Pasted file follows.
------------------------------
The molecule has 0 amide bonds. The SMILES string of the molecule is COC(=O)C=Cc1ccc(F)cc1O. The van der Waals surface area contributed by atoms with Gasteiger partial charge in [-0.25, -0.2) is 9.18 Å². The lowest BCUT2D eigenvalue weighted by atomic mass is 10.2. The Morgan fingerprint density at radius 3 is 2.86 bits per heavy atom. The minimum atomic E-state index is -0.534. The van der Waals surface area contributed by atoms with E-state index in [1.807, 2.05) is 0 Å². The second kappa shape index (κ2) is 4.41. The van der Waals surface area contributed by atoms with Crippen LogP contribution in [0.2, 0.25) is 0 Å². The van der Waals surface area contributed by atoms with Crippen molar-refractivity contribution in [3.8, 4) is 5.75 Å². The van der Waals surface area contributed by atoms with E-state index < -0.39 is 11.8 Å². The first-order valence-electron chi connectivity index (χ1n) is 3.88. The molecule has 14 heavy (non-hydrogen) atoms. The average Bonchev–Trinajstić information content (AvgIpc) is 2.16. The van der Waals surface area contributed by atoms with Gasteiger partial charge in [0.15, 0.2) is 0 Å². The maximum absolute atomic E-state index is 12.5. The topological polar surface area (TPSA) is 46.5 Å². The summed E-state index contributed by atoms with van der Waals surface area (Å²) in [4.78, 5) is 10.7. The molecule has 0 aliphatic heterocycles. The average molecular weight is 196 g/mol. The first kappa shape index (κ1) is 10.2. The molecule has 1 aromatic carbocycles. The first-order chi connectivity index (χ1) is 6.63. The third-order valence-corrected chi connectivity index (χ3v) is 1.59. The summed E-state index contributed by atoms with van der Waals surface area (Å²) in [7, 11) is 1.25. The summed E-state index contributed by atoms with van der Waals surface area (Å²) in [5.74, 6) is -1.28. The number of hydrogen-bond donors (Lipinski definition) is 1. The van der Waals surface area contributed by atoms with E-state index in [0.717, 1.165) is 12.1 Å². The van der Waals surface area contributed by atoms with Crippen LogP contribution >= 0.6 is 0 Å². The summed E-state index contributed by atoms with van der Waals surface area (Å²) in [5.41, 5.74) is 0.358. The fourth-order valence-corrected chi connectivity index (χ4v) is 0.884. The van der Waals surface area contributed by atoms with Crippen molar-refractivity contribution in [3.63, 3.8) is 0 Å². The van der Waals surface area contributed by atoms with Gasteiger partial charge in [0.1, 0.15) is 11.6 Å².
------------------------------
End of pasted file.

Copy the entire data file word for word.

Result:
The molecule has 0 amide bonds. The SMILES string of the molecule is COC(=O)C=Cc1ccc(F)cc1O. The van der Waals surface area contributed by atoms with Gasteiger partial charge in [-0.25, -0.2) is 9.18 Å². The lowest BCUT2D eigenvalue weighted by atomic mass is 10.2. The Morgan fingerprint density at radius 3 is 2.86 bits per heavy atom. The minimum atomic E-state index is -0.534. The van der Waals surface area contributed by atoms with E-state index in [1.807, 2.05) is 0 Å². The second kappa shape index (κ2) is 4.41. The van der Waals surface area contributed by atoms with Crippen LogP contribution in [0.2, 0.25) is 0 Å². The van der Waals surface area contributed by atoms with Crippen molar-refractivity contribution in [3.8, 4) is 5.75 Å². The van der Waals surface area contributed by atoms with E-state index < -0.39 is 11.8 Å². The first-order valence-electron chi connectivity index (χ1n) is 3.88. The molecule has 14 heavy (non-hydrogen) atoms. The average Bonchev–Trinajstić information content (AvgIpc) is 2.16. The van der Waals surface area contributed by atoms with Gasteiger partial charge in [0.15, 0.2) is 0 Å². The maximum absolute atomic E-state index is 12.5. The topological polar surface area (TPSA) is 46.5 Å². The summed E-state index contributed by atoms with van der Waals surface area (Å²) in [4.78, 5) is 10.7. The molecule has 0 aliphatic heterocycles. The average molecular weight is 196 g/mol. The first kappa shape index (κ1) is 10.2. The molecule has 1 aromatic carbocycles. The first-order chi connectivity index (χ1) is 6.63. The third-order valence-corrected chi connectivity index (χ3v) is 1.59. The summed E-state index contributed by atoms with van der Waals surface area (Å²) in [7, 11) is 1.25. The summed E-state index contributed by atoms with van der Waals surface area (Å²) in [5.74, 6) is -1.28. The number of hydrogen-bond donors (Lipinski definition) is 1. The van der Waals surface area contributed by atoms with E-state index in [0.717, 1.165) is 12.1 Å². The van der Waals surface area contributed by atoms with Crippen LogP contribution >= 0.6 is 0 Å². The summed E-state index contributed by atoms with van der Waals surface area (Å²) in [5.41, 5.74) is 0.358. The fourth-order valence-corrected chi connectivity index (χ4v) is 0.884. The van der Waals surface area contributed by atoms with Crippen molar-refractivity contribution in [3.63, 3.8) is 0 Å². The van der Waals surface area contributed by atoms with Gasteiger partial charge in [0.1, 0.15) is 11.6 Å².